Grab expands service to 75 Indonesian cities as Go-Jek looks beyond country

Photo: Bloomberg

Grab Indonesia is expanding its services to 75 cities across Indonesia including Banda Aceh and Jayapura – claiming to be the first mobile platform available from Aceh to Papua, the company said in a statement today.

The announcement came as Grab’s fiercest rival in Indonesia, Go-Jek, revealed a plan to widen its ride-hailing services to “three to four countries in Southeast Asia” to directly challenge its competitor, as reported by Bloomberg yesterday.

With the expansion, Grab now becomes the largest mobile platform in Indonesia in terms of geographical footprint, and the first-ever on-demand transportation to serve eastern and western province of Indonesia.

“The Grab service in the new cities will continue to leverage on the same safety aspects that we have set, from daily operations to driver training to technology features as safety is paramount to Grab. With a strong presence in seven countries regionally and more than 60 million downloads, we are certainly poised to be the ride of choice for locals and regional travellers.” said Mediko Azwar, Marketing Director Grab Indonesia.

Grab’s core product platform includes cars, motorbikes and taxi-hailing. It states a market share of 95% in third-party taxi-hailing and 72% in private vehicle hailing and currently offers services in Singapore, Indonesia, Philippines, Malaysia, Thailand, Vietnam and Myanmar.

It’s time to bring competition to their doorsteps”

Rivalry between Go-Jek and Grab – both very well-funded by Chinese giants – continues to escalate as the ride-hailing apps compete to win market share in Indonesia – home to more than 250 million people.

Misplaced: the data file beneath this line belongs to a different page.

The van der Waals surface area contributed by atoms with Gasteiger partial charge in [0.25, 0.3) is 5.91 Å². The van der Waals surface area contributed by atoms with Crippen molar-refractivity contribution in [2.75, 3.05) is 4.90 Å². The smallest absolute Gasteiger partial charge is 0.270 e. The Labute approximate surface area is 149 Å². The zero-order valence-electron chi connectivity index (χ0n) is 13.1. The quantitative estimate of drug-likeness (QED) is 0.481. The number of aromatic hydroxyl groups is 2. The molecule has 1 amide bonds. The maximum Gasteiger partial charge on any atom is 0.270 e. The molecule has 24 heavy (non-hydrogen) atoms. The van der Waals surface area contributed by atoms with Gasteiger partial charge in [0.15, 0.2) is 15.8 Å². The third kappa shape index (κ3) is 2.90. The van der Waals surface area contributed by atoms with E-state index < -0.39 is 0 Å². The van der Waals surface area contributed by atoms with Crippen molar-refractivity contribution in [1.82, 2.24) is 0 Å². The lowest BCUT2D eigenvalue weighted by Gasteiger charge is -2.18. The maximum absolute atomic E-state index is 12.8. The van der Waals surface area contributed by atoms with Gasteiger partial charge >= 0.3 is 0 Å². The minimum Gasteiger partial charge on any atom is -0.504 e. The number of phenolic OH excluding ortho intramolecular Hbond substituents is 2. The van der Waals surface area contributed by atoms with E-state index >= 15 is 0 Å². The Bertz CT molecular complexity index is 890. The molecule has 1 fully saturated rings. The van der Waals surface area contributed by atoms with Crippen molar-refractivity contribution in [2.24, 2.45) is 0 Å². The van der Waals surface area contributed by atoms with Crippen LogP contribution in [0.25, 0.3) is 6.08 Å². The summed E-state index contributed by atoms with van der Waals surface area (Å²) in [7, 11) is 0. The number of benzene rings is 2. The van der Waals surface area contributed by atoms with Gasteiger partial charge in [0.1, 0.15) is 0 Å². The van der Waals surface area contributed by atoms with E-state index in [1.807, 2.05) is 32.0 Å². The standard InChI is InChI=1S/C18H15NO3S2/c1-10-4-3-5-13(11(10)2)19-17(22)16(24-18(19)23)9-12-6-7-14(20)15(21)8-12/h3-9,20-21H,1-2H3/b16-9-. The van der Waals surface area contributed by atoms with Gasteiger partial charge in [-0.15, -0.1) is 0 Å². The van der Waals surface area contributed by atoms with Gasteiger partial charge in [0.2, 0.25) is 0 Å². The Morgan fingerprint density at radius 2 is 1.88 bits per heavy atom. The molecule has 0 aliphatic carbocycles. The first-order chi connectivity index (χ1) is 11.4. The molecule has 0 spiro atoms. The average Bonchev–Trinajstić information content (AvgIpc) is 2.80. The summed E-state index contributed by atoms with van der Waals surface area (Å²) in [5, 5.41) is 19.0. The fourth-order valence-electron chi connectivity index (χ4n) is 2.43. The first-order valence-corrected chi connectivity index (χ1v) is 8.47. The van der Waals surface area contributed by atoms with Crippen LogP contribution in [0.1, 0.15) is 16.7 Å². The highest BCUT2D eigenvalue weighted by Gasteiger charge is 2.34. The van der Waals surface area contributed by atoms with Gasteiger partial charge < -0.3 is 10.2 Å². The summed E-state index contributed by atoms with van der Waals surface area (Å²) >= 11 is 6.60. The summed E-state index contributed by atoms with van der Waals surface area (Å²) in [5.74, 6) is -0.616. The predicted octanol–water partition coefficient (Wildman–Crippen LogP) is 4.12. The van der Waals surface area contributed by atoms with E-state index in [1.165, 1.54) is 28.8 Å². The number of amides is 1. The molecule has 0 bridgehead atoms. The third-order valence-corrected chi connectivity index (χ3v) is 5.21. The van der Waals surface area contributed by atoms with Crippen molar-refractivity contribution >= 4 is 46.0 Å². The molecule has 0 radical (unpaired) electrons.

“We’ve always been on the defensive,” Go-Jek founder Nadiem Makarim said in Jakarta, as quoted by Bloomberg. “It’s time to bring competition to their doorsteps.”

Both Go-Jek and Grab have launched mobile digital-payment services specifically designed to reach the large number of population that have no access to banking. Makarim has also hinted that the company will expand in countries where cash still dominates the majority of transactions.

Go-Jek raised $1.2 billion from Tencent in May, while Grab received $2 billion from Didi Chuxing and SoftBank.

$3b invested in Indonesian startups year-to-date

A study by Google-AT Kearney noted that Indonesian startups have received approximately US$3 billion in the first eight months of 2017 – already two-fold the total amount of investments it received in 2016 of $1.4 billion. In 2012, the number was only $44 million.

The report said that Chinese investors are becoming “heavily involved” in Indonesia’s startup environment, accounting for 95 per cent of the country’s total investment value this year.

Most of the investments are still in the seed or early stage funding. There was a total of 53 investment deals, 43% of which were seed funding and 30% Series A.

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